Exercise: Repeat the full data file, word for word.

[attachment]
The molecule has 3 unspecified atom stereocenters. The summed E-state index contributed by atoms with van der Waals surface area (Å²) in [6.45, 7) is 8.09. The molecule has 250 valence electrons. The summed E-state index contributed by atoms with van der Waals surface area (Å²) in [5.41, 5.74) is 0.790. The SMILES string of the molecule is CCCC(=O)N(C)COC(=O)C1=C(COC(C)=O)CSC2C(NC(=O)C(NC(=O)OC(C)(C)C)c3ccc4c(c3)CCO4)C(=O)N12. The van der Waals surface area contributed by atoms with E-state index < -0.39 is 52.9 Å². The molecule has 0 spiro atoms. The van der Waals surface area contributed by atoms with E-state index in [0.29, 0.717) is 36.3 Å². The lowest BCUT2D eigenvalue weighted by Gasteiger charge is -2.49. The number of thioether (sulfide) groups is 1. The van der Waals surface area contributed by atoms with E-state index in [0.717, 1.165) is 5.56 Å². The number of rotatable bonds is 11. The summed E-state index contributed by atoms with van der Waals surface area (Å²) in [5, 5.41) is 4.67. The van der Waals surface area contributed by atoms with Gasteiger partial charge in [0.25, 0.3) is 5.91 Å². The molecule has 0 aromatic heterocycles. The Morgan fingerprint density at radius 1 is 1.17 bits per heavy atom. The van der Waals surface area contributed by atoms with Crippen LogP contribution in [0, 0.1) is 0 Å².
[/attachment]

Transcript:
The molecule has 3 unspecified atom stereocenters. The summed E-state index contributed by atoms with van der Waals surface area (Å²) in [6.45, 7) is 8.09. The molecule has 250 valence electrons. The summed E-state index contributed by atoms with van der Waals surface area (Å²) in [5.41, 5.74) is 0.790. The SMILES string of the molecule is CCCC(=O)N(C)COC(=O)C1=C(COC(C)=O)CSC2C(NC(=O)C(NC(=O)OC(C)(C)C)c3ccc4c(c3)CCO4)C(=O)N12. The van der Waals surface area contributed by atoms with E-state index < -0.39 is 52.9 Å². The molecule has 0 spiro atoms. The van der Waals surface area contributed by atoms with E-state index in [0.29, 0.717) is 36.3 Å². The lowest BCUT2D eigenvalue weighted by Gasteiger charge is -2.49. The number of thioether (sulfide) groups is 1. The van der Waals surface area contributed by atoms with E-state index in [0.717, 1.165) is 5.56 Å². The number of rotatable bonds is 11. The summed E-state index contributed by atoms with van der Waals surface area (Å²) in [5, 5.41) is 4.67. The van der Waals surface area contributed by atoms with Gasteiger partial charge in [0.25, 0.3) is 5.91 Å². The molecule has 0 aromatic heterocycles. The Morgan fingerprint density at radius 1 is 1.17 bits per heavy atom. The van der Waals surface area contributed by atoms with Crippen LogP contribution in [0, 0.1) is 0 Å².